The NASD has proposed rules that would require a broker to tell clients about special payouts the rep may be receiving, as well as prohibit single-product sales contests.
The NASD is taking comments on the rules until Oct. 29. (See Notice to Members 99-81 at www.nasdr.com.)
The three proposals would:
1) Prohibit higher payouts for proprietary mutual funds. One option being considered would simply require verbal or written disclosure of the special payout to customers at or before the point of sale.
2) Prohibit single-product sales contests for any security. Current rules restrict only contests and noncash incentives for variable annuities and funds.
3) Require disclosure of accelerated payouts given to broker recruits. The rule proposal states that the "perceived problem with this practice is that it could act as an incentive for [churning] during the time that higher commission payouts are being paid."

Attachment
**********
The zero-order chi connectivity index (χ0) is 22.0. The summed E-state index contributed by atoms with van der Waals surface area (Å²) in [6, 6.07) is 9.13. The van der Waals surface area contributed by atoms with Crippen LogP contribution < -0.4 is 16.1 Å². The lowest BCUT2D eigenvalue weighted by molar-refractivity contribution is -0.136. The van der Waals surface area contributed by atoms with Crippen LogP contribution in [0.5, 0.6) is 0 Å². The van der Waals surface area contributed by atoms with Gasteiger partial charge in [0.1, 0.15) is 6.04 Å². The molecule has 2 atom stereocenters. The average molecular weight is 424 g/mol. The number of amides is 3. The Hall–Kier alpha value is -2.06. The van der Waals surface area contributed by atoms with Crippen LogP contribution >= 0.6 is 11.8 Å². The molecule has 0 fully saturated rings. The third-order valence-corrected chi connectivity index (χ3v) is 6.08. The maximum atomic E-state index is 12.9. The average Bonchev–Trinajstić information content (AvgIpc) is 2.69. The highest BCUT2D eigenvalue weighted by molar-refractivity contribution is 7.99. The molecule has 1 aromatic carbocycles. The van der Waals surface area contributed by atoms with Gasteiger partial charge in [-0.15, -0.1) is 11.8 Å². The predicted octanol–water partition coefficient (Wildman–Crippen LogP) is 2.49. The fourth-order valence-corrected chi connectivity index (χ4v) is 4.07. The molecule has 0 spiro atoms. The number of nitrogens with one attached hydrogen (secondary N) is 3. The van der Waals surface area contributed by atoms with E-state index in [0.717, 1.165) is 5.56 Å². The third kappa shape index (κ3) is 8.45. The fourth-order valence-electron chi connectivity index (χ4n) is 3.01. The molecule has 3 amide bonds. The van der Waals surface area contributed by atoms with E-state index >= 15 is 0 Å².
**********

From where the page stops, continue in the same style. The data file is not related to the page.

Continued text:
The rules were developed at the insistence of SEC Chairman Arthur Levitt Jr. (see box).
But the proposals are bound to be controversial. The NASD struggled for a decade to develop the noncash compensation rules.
What's more, the proposed package doesn't address the most common form of recruitment bonus--upfront loans based on past production--which could conceivably cause a bad broker to churn prior to a move.
Most firms use accelerated payouts in conjunction with upfront bonuses.
Every spring for the past two years, SEC Chairman Arthur Levitt Jr. has made a point to publicly criticize what he believes to be an unseemly practice--paying brokers to change firms.
In April 1998, Levitt directed that the NASD develop disclosure rules for recruitment deals--and even threatened to ban recruitment money. This year, at an April compliance conference in Florida, Levitt again urged disclosure of recruiting incentives and noted that it was his understanding that the NASD was working on a disclosure rule.
Brokers don't necessarily disagree with Levitt's concerns. In today's environment, producers are changing firms more frequently for bigger checks, many reps note. "So the issue of upfront bonuses is even more important now," says one broker.
Another broker says every rep should have the freedom to move from firm to firm without having to disclose incentives. "It's free-enterprise, a free-market."
At the same time, this rep has no problem disclosing recruiting incentives to clients. "I'm not afraid of telling my clients about upfront bonuses or incentives, and I'm not afraid of what they'll think. I actually think they'll understand and say, 'Go for it.'"